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4. The Glass Museum – This was my first stop when I visited Sandwich and besides the several rooms and exhibits filled with amazing glass works I found this museum to give a detailed account of this historic towns history. It’s interesting how the history of glass works in Sandwich is closely tied to the founding, expansion and economic success of Sandwich. References to many of the great glassmakers can still be seen today, Jarves Street is named after Demming Jarves – the founder and manager of the Boston and Sandwich Glass Company. Make sure to see live glass blowing demonstrations every hour on the hour. Also a secret tip, when the glass blower asks for volunteers, raise your hand, you might get a souvenir!

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5. Twin Acres Ice Cream – Don’t forget the ice cream! This local favorite is easy to spot by the crowd usually present outside its serving window. I stopped for ginger ice cream and it was delicious!

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6. Jarves Street – Located near the Sandwich Boardwalk and intersecting 6A this street has several cute shops, café’s and is a great place to park and relax.

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7. Burgress House – When in Sandwich stop by the Burgress House, the home of the author of the famous Peter Rabbit Tales. Thornton W. Burgress grew up and lived in Sandwich and his stories focus on the wildlife he loved around him. “Over 170 books and 15,000 stories by Burgess chronicle the tales of Peter Rabbit and his animal friends, including Jimmy Skunk, Grandfather Frog, Johnny Chuck, Sammy Jay, Reddy Fox, Hooty Owl and many others.”

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Don’t miss these upcoming events at the Burgress House:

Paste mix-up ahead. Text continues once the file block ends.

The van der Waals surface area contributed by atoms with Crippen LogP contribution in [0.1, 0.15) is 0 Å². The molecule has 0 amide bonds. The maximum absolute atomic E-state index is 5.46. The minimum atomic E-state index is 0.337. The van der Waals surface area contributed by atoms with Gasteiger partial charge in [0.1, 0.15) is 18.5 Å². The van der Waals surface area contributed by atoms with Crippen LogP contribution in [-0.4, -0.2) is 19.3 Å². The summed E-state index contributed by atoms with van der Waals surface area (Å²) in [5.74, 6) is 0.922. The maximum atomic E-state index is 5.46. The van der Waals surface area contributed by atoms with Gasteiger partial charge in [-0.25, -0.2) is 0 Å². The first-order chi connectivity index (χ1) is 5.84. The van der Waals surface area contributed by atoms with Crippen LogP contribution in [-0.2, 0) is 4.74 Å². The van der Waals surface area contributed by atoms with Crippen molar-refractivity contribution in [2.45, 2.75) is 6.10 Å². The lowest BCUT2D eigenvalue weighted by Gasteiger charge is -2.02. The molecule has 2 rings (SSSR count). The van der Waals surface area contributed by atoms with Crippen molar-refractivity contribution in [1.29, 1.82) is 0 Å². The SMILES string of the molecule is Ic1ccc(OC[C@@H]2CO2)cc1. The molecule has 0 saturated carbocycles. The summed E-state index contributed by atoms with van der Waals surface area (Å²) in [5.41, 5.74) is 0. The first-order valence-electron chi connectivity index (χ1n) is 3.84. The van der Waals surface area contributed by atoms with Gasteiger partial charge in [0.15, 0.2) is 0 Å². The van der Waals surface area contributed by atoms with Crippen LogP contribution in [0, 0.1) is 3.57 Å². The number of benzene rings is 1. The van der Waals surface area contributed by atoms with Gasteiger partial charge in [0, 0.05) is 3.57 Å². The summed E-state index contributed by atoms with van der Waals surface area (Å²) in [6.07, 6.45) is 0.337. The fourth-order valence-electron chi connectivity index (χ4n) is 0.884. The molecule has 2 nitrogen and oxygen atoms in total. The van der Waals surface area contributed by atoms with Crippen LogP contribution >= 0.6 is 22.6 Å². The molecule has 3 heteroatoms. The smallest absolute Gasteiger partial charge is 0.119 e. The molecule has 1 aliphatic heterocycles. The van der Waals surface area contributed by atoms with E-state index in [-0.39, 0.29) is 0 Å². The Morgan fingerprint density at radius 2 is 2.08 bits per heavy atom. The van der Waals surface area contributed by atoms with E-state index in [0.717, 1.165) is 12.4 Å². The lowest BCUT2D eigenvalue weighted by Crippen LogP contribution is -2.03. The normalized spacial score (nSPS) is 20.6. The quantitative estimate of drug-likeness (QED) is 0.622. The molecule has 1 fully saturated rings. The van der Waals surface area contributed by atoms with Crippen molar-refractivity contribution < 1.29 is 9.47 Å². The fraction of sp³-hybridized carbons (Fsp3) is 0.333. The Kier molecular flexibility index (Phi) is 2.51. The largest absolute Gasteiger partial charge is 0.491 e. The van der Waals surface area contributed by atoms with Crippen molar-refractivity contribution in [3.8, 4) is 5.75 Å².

August 4:   BLUEBERRY FESTIVAL 

August 15:  PETER RABBIT’S ANIMAL DAY 

This is the route I drove from the Woods Hole Inn to Sandwich. Enjoy!

Eight fun things to do in Oak Bluffs

July 20, 2012 by Beth Colt

Hot days in July sometimes cause sudden thunderstorms.

This week was hot, hot like life on the proverbial tin roof, so I lit out for the open air of the ferry to Martha’s Vineyard, hoping to catch a little wind on the way, and see the sights in Oak Bluffs.  I have been to the Vineyard many times before, but never explored every nook and cranny of this hip little island town, so here — after an afternoon of beating the streets  — are my favorite to things to do in Oak Bluffs:

1. Hunt for a Souvenir.

Island life is filled with long dusk walks, ice cream cones and trips to the beach.

From Soft as a Grape to Menemsha Blues to the Black Dog, there is a t-shirt for everyone on the main strip which is called Circuit Avenue.  I wandered into the Black Dog and admired their fluffy sweatshirts with the ubiquitous large retriever.  Tip for shoppers: While there appears to be a Black Dog on every corner, the “outlet” store sells much of the same stuff at a discount in a small shop down by the marina called the Dockside Premium Outlet.

2. Go Upscale.

Oak Bluffs now has a Vineyard Vines.

Since the Vineyard was discovered by the masses in the last decade or so (much to the chagrin of the folks who have loved it for centuries), the shopping has gone upscale, especially in Edgartown and Vineyard Haven.  But even rough and tumble Oak Bluffs now has a Vineyard Vines, so don’t miss this wonderful shop painted navy and hot pink at the end of Circuit Avenue.